a quest for the vestiges of Eastern Christianity.
It’s already in a different league. By now his blend of early history and contemporary observation is more assured and thoughtful. He’s no longer a backpacking student but an accredited journalist and author, and his budget is less constrained. The people he gets to meet are more informed, and at 454 pages the book is considerably longer than In Xanadu, allowing for more detail.
Dalrymple follows the path of the 6th-century monk John Moschos, guided by his book The spiritual meadow, a diary of his travels around the Eastern Byzantine world. He embarks on a six-month journey in search of the modern descendants of the Christian Levant—different political exigencies often making a dangerous trek.
In the popular imagination, the Levant passes from a classical past to an Islamic present with hardly a break.
Yet for over three hundred years before the rise of Islam in the 7th century the Eastern Mediterranean was almost entirely Christian. The spiritual meadow
could be read less as a dead history book than as the prologue to an unfolding tragedy whose final chapter is still being written. […]
Today the West often views Islam as a civilisation very different from and indeed innately hostile to Christianity. Only when you travel in Christianity’s Eastern homelands do you realise how closely the two religions are really linked. For the former grew directly out of the latter and still, to this day, embodies many aspects and practices of the early Christian world now lost in Christianity’s modern Western incarnation.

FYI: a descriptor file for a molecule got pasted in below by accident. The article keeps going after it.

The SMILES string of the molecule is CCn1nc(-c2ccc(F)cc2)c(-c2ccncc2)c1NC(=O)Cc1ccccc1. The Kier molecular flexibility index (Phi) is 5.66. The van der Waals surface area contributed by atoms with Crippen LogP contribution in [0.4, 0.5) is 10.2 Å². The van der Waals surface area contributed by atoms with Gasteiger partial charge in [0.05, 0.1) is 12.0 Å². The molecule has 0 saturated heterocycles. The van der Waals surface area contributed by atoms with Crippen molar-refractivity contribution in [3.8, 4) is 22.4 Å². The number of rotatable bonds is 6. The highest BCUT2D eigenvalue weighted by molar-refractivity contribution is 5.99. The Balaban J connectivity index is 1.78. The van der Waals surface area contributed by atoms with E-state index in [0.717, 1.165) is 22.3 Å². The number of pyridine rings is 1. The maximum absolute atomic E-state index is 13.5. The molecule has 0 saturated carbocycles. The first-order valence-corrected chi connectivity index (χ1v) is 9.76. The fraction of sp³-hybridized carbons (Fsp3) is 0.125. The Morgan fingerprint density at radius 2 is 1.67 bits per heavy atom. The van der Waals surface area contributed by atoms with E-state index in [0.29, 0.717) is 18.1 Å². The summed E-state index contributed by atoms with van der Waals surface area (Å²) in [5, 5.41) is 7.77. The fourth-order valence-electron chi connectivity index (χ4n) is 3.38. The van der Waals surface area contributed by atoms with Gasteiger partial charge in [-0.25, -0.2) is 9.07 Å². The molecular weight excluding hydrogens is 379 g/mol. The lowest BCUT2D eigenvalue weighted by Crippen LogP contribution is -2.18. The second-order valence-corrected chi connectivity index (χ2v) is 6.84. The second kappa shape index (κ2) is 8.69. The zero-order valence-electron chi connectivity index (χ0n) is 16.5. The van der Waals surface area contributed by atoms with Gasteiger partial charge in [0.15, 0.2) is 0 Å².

In the Middle East, the reality of continuity has always been masked by a surface impression of cataclysm.
Dalrymple had already mastered the art of the short suggestive opening sentence with In Xanadu:
It was still dark when I left Sheikh Jarrah.
And the following chapter opens:
Latakia is a filthy hole. I had forgotten how bad it was.
He opens From the holy mountain at the Orthodox monastery of Iviron on Mount Athos—with another winning opening sentence:
My cell is bare and austere. **
Moving on to Istanbul, his vignette of the Pera Palace Hotel makes an extreme contrast with Athos. He reflects on the multi-ethnic Byzantine history of Constantinople, and the gradual erosion of tolerance since the late Ottoman era. Greek and Armenian priests give him a gloomy picture of the severely reduced current circumstances of their flocks. He visits the nearby Princes’ Islands, where Greeks were in a majority until the early 20th century.
But his quest is only just beginning.
As the physical world fell into decay, thousands left their families, intent […] on becoming monks and hermits in the desert.
He moves on to Antakya (Antioch) in southeast Anatolia, going in search of clues to the early stylites. From Moschos he gathers that
visiting these pillar saints was a popular afternoon’s outing for the pious ladies of Antioch’s more fashionable suburbs. […]
It was strange: a ragged illiterate hermit being fawned over by the rich and highly educated Greco-Roman aristocracy; yet odder still was the idea of a hermit famed for his ascetic simplicity punishing himself in the finest setting money could buy. It was like holding a hunger strike in the Ritz. […]
They were men who were thought to have crossed the boundary of reality and gained direct access to the divine. It is easy to dismiss the eccentricities of Byzantine hermits as little more than bizarre circus acts, but to do so is to miss the point that man’s deepest hopes and convictions are often quite inexplicable in narrow terms of logic or reason. At the base of a stylite’s pillar one is confronted with the awkward truth that what has most moved past generations can today only sometimes be only tentatively glimpsed with the eye of faith, while remaining quite inexplicable and absurd when seen under the harsh distorting microscope of sceptical Western rationality.